“I want them to look me square in the eye with all of the hatred they can muster and excommunicate me,” he said. “Here I am — a good, upstanding individual — and they want to kick me out the door.”

But if asked to appear in front of the disciplinary council, the two have agreed they will likely send in their resignations to avoid dragging their children through that experience.

Regardless of whether they resign or are excommunicated, Ric said he is doubtful the family would return to the church, unless the church’s leadership underwent a complete overhaul.

“You can only be kicked down so many times before you get up and go in a different direction.”

Mayne said that Mormons feeling wounded by the new policy can seek support via the Mormon Mental Health Association, which provides a list of therapists across the U.S. where Mormons can seek treatment.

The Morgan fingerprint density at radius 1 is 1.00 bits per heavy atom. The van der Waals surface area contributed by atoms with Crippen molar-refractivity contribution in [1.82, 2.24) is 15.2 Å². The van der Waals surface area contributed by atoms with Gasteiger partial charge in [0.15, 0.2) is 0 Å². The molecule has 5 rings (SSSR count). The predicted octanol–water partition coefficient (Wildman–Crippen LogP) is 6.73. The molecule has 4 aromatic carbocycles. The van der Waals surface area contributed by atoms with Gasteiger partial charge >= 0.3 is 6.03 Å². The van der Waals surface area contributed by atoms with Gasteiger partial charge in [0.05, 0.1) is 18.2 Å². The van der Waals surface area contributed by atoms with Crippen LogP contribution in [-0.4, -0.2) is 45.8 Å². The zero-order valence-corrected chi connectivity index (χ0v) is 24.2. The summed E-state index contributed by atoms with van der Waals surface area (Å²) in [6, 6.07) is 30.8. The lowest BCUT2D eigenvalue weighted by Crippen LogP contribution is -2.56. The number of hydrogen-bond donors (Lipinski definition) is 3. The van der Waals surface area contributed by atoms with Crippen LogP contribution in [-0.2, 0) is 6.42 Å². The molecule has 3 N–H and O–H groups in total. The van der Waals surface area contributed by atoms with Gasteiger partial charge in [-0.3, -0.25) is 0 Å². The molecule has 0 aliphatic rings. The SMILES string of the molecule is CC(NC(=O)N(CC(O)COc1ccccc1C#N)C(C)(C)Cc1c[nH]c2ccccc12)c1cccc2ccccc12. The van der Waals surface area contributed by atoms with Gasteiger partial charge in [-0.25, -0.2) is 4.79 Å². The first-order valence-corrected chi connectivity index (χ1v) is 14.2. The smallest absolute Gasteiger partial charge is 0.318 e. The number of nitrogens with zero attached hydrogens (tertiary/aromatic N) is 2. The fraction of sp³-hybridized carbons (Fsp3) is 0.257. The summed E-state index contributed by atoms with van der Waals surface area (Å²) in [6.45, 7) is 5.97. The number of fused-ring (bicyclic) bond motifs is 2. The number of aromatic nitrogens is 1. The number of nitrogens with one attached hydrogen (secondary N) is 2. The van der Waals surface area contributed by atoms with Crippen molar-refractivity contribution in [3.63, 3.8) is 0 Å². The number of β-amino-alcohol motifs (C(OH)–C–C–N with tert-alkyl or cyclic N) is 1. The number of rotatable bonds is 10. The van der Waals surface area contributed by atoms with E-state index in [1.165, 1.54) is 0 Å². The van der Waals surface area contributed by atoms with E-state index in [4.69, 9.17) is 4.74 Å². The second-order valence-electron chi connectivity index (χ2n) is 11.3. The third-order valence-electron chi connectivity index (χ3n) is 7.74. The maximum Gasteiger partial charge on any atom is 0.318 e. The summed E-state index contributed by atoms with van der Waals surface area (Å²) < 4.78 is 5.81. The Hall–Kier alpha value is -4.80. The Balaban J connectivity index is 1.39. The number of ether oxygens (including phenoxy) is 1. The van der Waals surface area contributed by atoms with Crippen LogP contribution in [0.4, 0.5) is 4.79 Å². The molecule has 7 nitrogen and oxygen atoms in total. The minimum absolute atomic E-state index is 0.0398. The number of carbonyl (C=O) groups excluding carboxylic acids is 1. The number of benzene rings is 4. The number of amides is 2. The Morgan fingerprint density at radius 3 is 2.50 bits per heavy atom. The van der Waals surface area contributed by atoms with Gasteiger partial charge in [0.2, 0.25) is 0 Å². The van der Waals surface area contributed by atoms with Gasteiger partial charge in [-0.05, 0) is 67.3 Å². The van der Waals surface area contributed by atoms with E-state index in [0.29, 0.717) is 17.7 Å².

But he didn’t sugarcoat the dilemma for these families.

“Being gay and being Mormon is very much like being in an abusive relationship,” said Mayne. “If you think about it, what the First Presidency has said to LGBT people and to their children is very much in line to what the abusive spouses say to the one being abused. That sentence is, ‘I hit you because I love you.’”

He said he understands why people who feel like they’ve been betrayed one too many times may never return to the LDS church once they leave.

“This isn’t an audience we get a lot of second chances with, nor should we,” Mayne said. “We may have alienated a portion of what could be really amazing Latter-day Saints.”

(Lorena O’Neil is a contributor to RNS.)